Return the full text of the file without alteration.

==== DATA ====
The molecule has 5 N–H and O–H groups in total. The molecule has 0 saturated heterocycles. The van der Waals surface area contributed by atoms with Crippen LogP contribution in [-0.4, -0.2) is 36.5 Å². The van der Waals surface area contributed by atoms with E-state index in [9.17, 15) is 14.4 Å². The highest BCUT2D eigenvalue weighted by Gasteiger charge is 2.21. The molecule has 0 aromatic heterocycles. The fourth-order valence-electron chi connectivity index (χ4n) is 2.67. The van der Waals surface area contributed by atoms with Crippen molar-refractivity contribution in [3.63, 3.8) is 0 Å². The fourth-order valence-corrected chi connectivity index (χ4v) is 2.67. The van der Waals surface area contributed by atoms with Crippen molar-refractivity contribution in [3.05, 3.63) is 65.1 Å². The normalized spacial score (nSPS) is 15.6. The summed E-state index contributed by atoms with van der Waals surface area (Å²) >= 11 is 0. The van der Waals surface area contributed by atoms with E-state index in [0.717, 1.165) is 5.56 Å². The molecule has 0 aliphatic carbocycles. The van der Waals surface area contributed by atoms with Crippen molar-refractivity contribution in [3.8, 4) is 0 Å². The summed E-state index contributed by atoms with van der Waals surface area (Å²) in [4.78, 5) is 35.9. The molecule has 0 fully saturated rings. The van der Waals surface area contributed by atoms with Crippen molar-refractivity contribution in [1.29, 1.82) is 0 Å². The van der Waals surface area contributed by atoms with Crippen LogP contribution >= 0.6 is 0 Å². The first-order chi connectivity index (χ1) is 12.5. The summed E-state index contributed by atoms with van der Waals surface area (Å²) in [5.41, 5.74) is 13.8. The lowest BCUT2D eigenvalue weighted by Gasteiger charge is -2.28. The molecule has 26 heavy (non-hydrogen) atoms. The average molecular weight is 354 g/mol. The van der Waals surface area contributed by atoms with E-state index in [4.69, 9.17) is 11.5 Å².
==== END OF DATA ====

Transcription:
The molecule has 5 N–H and O–H groups in total. The molecule has 0 saturated heterocycles. The van der Waals surface area contributed by atoms with Crippen LogP contribution in [-0.4, -0.2) is 36.5 Å². The van der Waals surface area contributed by atoms with E-state index in [9.17, 15) is 14.4 Å². The highest BCUT2D eigenvalue weighted by Gasteiger charge is 2.21. The molecule has 0 aromatic heterocycles. The fourth-order valence-electron chi connectivity index (χ4n) is 2.67. The van der Waals surface area contributed by atoms with Crippen molar-refractivity contribution in [3.63, 3.8) is 0 Å². The fourth-order valence-corrected chi connectivity index (χ4v) is 2.67. The van der Waals surface area contributed by atoms with Crippen molar-refractivity contribution in [3.05, 3.63) is 65.1 Å². The normalized spacial score (nSPS) is 15.6. The summed E-state index contributed by atoms with van der Waals surface area (Å²) >= 11 is 0. The van der Waals surface area contributed by atoms with E-state index in [0.717, 1.165) is 5.56 Å². The molecule has 0 aliphatic carbocycles. The van der Waals surface area contributed by atoms with Crippen molar-refractivity contribution in [3.8, 4) is 0 Å². The summed E-state index contributed by atoms with van der Waals surface area (Å²) in [4.78, 5) is 35.9. The molecule has 0 fully saturated rings. The van der Waals surface area contributed by atoms with Crippen molar-refractivity contribution in [1.29, 1.82) is 0 Å². The van der Waals surface area contributed by atoms with Crippen LogP contribution >= 0.6 is 0 Å². The first-order chi connectivity index (χ1) is 12.5. The summed E-state index contributed by atoms with van der Waals surface area (Å²) in [5.41, 5.74) is 13.8. The lowest BCUT2D eigenvalue weighted by Gasteiger charge is -2.28. The molecule has 26 heavy (non-hydrogen) atoms. The average molecular weight is 354 g/mol. The van der Waals surface area contributed by atoms with E-state index in [4.69, 9.17) is 11.5 Å².